I have to admit that it was NOT easy at first gardening with chickens in small yard, but it is definitely doable. My garden has changed a lot of over the last year having had chickens, however, most areas of my garden have never looked better. Despite the hassles, I now will ALWAYS have a few chickens in my garden to help me. The benefits far outweigh the problems. If you are willing to take a few extra steps to make them and you happy, a garden and chickens can peacefully coexist. And on the flip side, if you are lazy about garden chores or making adjustments, they might ruin your yard and patio within a matter of months.
Here are some things that I do (or can be done) to have a nice garden with chickens:
- Place portable fencing around the areas that seedlings are coming up, then remove it once they are big enough not to be destroyed by a scratching chicken.
- Regularly clean up droppings with a poop scoop or hose in them into the grass.
- Place permanent fencing around the vegetable garden
- Secure chicken wire flat on the ground around the root zone of young plants until they are firmly established.
- Plant more things chickens don’t like to eat. ( my chicken resistant plant list)
- Keep heavier breeds (like Orpingtons, Cochins, or Bramhas) so they can’t go over lower fencing as easily. My Bantam Cochins can’t go over the fencing very well either.
- Keep Bantams, especially Cochins. Short Feathered legs and feet do less damage. And with Cochins, I get a steady supply of fair sized eggs at about 1.3 to 1.5 oz each, unlike some of the other breeds. The only downside for some people is cochins go broody often. That’s usually not a downside to me.
- Build as big of run as you can so they don’t have to go out in the yard as much during the day or as often.
- Don’t get more hens than you really need.
- Keep them in a movable tractor or other adjustable pen (with netting to protect them from predators.)
- Plant more shrubs and perennials.
- Avoid or use less fragile annuals.
- Plant things that grow really fast like nasturtium or grapes.
- Choose breeds with feathered feet so they scratch less (but they do still scratch some.)
- And make sure your coop is attractive and fits into the style of your garden so you love looking at it!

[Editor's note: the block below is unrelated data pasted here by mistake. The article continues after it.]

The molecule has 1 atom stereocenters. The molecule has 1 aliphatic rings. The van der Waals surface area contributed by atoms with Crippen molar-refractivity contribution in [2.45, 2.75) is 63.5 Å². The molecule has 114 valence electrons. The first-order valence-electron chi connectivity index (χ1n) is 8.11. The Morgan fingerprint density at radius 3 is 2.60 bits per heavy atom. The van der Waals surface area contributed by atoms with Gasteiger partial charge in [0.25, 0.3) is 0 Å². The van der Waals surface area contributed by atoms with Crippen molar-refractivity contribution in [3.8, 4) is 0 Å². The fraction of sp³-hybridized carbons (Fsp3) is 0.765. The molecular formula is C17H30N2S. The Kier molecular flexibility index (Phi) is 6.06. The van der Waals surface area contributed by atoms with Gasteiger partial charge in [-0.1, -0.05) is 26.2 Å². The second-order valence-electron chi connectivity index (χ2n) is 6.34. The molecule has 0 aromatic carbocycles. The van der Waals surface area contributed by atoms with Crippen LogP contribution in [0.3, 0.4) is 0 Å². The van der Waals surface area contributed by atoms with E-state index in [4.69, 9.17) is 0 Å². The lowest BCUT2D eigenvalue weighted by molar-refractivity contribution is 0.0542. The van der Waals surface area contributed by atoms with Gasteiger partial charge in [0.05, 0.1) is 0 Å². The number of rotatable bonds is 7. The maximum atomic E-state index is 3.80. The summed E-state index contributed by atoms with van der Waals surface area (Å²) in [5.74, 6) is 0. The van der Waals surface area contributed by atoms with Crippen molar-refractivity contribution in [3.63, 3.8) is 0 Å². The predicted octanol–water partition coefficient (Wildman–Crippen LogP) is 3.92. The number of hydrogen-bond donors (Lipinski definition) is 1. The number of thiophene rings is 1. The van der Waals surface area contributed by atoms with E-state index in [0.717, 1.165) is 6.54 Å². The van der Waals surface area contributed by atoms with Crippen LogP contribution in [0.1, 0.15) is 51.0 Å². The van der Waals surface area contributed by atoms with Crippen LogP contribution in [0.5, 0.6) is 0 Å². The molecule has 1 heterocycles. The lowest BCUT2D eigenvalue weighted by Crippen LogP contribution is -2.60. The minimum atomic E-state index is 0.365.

Problems with having chickens in a garden:
- They love grapes and will jump as high as they can to get them. Fortunately most are on tall arbors, and there is still plenty for us up high. They clean up any fallen ones nicely!
- They will eventually poop on the driveway or patio if out a long period of time.
- The big breeds scratch the mulch onto the grass, and it needs to be raked in back in before mowing.
- They wake up early.
- There is more work to keep the areas the family uses clean so no one walks in chicken poop.
- We have to always make sure all gates are kept closed so no stray dogs get in, and no chickens get out.
- I have to practice biosecurity when my chicken keeping friends come to visit or I come home from the feed store. Usually this involves stepping shoes in a disinfecting solution or changing to designated backyard shoes before going outside. I think hospital booties could be used to cover shoes, too.
Benefits of chickens in my garden:
- I have the greenest lawn ever!
- There are few to no weeds to pull under my trees or in my flowers beds anymore.
- My compost is fabulous.
- The chickens eat all the fruit beetle grubs, earwigs, crickets, and grasshoppers, and even a few spiders.
- One of my chickens occasionally eats my slugs and snails (but I still have a few)
- They clean up under my micro orchard and grape vines, preventing pest life cycles from getting established and damaging my apples and stone fruits.
- They fluff the mulch and keep the soil friable in the beds.
- They deposit droppings throughout the yard helping to fertilize. I have not had any major problems with plants showing signs of burning from the high nitrogen content in the droppings because it is widely distributed throughout the yard by only a few chickens, not a giant flock.
- They help clean out the vegetable garden of bugs at the end of each season when I let them in.
*Post updated in May, 2011
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